L’inhumaine (1924) Marcel L’Herbier
Flicker Alley Blu-ray (2:02)
Almost anyone who loves science fiction movies will have at some point watched at least part of Fritz Lang’s Metropolis (1927). Maybe it’s the only silent science fiction film they’ve ever seen. (I know that was the case with me for several years.) Yet other silent sf films are also worth your attention, such as The Lost World (1925), A Trip to the Moon (1902) and many others. Now, thanks to a stellar new release from Flicker Alley, you can add L’inhumaine (1924) to that list.
Exactly one year ago, I posted my Blu-ray Wish List, films that may be available in other formats (DVD or streaming), but not on Blu-ray. As of today, not one of the 11 films/categories from last year’s list have been given a domestic Blu-ray release. I believe one of those films is in the works, but other than that, zip.
So while we’re waiting on those films to emerge all nice and Blu, here are five more films/categories I’d like to add to my original Wish List:
Although it may seem like it, I haven’t forgotten my comics and graphic novels in 2016, I’ve just forgotten to post them. Today I thought I’d get started on posting the books I’ve read since the New Year started… nearly two-and-a-half months ago!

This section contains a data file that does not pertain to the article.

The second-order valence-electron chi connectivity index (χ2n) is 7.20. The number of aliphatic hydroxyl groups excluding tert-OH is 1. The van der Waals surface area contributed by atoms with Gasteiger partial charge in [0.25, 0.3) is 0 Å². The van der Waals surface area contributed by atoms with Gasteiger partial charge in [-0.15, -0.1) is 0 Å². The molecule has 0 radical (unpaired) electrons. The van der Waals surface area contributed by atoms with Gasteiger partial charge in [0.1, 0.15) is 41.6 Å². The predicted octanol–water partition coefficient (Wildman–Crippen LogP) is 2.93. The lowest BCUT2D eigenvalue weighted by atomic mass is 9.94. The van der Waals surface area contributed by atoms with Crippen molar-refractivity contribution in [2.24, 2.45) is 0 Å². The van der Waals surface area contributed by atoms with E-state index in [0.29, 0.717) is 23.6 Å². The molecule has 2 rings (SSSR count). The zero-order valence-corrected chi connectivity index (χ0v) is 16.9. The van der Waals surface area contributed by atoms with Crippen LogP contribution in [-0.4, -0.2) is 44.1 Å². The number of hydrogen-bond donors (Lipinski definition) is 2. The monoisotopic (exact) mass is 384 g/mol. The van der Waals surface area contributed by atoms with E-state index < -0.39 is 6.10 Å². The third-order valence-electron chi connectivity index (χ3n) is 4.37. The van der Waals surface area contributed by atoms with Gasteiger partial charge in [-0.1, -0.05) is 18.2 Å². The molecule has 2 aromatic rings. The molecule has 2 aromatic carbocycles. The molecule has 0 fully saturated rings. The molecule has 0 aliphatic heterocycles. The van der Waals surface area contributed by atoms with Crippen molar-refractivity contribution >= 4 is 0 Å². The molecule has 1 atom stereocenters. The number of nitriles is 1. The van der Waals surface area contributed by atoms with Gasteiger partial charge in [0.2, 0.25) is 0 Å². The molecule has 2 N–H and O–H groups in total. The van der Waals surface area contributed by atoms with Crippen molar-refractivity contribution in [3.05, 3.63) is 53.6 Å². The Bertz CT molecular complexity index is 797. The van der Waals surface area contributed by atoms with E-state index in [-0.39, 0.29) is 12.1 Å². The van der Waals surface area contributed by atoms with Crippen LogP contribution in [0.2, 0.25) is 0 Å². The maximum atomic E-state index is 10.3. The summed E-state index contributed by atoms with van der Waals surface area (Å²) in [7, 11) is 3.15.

Directed by Charles Vidor
Screenplay by Marion Parsonnet and Ben Hecht (uncredited)
Adaptation by Jo Eisinger from a story by E.A. Ellington
Produced by Virginia Van Upp
Cinematography by Rudolph Maté
Edited by Charles Nelson
Music by Hugo Friedhofer (uncredited)
Costumes by Jean Louis
Criterion Blu-ray (1:50)
Continuing my Blindspot Series 2016:
The third film in our Great Movies series at the Severna Park Library was another fun evening with a large, enthusiastic crowd. Before we watched Billy Wilder’s Double Indemnity, I spoke for a few minutes about the problems in adapting James M. Cain’s earlier 1934 novel The Postman Always Rings Twice for the screen. The novel was very popular at the time, but was considered smut by many, which didn’t help its chances with the Motion Picture Production Code (also known as the Hays Code), which started clamping down on American films in 1934. (1934 was a bad time to be a Hollywood producer if you wanted to make a film that was even slightly racy.)
You can find Part I here. So let’s continue…
Inside Llewyn Davis (2013) Joel Coen and Ethan Coen
Sony Pictures DVD – library (1:44)
(Just a short review of this one, although there’s so much more to say, perhaps in a later post.)
There are casual Coen brothers fans and there are the folks who know every shot in every film and can tell you the connections between seemingly insignificant moments from one film and how they relate to scenes from another film. The casual fans may walk away from Inside Llewyn Davis slightly disappointed, hoping for something similar to what the brothers have done before, either in comedic insanity (Raising Arizona, O Brother, Where Art Thou?, Burn After Reading), noirish thrills (Blood Simple, The Man Who Wasn’t There), historic or postmodern law-and-order tales (True Grit and No Country for Old Men, respectively). The diehards will no doubt embrace Inside Llewyn Davis, even though it just might explore some previously unexplored territory.